Is it really worth compromising established environmental laws in the name of easier rare earth metal access for the whole world?
By: Ringo Bones
Thanks to The People’s Republic of China’s strategic stranglehold of the global rare earth metals supply, countries denied easy access to rare earths could resort to disregarding established legal precedents protecting the environment. A case in point is the latest courtroom battle between the Australian owned Lynas Rare Earth Plant and the local political constituency and environmentalist of Kuantan, Malaysia. As the local court is on an ongoing negotiation to whether allow Lynas a permanent application to run the plant, environmental concerns cast a long shadow over the proceedings given that a similar rare earth metals processing plant located near the place was closed down 18 years ago for failure to comply with preexisting environmental laws.
Given that The People’s republic of China controls about 97% of the global rare earth metals mining and processing, any country with a beef with the Beijing government – either on the issue of Tibet, human rights or unfair international trade practices – has no other choice but to put ethics in second place over access to the coveted rare earth metals commodities. But will restarting rare earth metals mining and processing facilities elsewhere in the world even though they don’t quite pass muster the rather stringent local environmental laws be a better option?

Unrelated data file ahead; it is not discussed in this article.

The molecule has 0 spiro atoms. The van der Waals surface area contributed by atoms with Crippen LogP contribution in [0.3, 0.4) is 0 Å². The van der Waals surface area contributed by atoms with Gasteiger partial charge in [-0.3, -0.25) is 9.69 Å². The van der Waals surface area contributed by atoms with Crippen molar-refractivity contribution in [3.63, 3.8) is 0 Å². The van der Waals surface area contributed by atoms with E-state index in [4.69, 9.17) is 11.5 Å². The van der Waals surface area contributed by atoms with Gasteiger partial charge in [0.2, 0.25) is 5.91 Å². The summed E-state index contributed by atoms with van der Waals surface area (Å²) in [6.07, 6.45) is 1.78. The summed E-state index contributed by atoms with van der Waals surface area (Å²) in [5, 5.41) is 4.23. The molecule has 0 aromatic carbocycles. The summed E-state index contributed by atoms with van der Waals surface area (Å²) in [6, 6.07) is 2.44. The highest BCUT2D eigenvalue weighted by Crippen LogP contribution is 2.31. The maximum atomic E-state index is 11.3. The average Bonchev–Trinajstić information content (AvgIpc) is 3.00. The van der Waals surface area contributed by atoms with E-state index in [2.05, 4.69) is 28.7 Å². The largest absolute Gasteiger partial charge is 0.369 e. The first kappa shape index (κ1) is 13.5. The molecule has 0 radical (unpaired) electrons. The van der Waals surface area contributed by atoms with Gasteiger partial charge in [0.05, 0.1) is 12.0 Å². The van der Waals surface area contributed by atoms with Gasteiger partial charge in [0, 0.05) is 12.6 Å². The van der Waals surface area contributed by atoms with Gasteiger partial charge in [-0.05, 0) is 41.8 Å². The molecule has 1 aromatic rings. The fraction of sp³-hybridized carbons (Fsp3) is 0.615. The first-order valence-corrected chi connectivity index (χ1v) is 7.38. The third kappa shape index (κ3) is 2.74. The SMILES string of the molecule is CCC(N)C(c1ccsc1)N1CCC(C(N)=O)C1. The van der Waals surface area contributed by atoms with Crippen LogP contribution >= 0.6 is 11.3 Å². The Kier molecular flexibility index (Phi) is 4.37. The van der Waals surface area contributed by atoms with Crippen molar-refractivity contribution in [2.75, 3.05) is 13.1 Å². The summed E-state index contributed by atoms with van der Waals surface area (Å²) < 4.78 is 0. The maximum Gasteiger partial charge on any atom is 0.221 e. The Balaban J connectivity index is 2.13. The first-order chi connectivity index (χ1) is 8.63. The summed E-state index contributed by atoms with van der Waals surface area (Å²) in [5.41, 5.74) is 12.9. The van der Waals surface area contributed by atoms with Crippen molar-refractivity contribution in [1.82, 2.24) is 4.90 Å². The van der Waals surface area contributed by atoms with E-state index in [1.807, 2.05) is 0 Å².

Even though Malaysia’s Lynas Rare Earth Plant is the biggest rare earth metals processing and refining facility outside of Mainland China, its operation has been more or less on hold since May 2012 due to environmental concerns voiced by local environmental activists and the local inhabitants of Kuantan - by the way, Kuantan is the capital of Pahang, Malaysia's third largest state. Both locals and environmentalists are currently picketing the plant due to concerns over lack of oversight when it comes to the safe disposal of the low-level radioactive wastes which are a by-product of rare earth metal purification and processing. The thorium and radon gas content of the overburden in a typical rare earth metals processing plant has a radioactivity level sufficient enough to increase the likelihood of cancer on any persons exposed to it for a prolonged period of time. Will more stringent disposal of low-level radioactive wastes still make the rare earth metals produced by the Malaysian Lynas plant be still cost-competitive compared to ones made by Mainland China?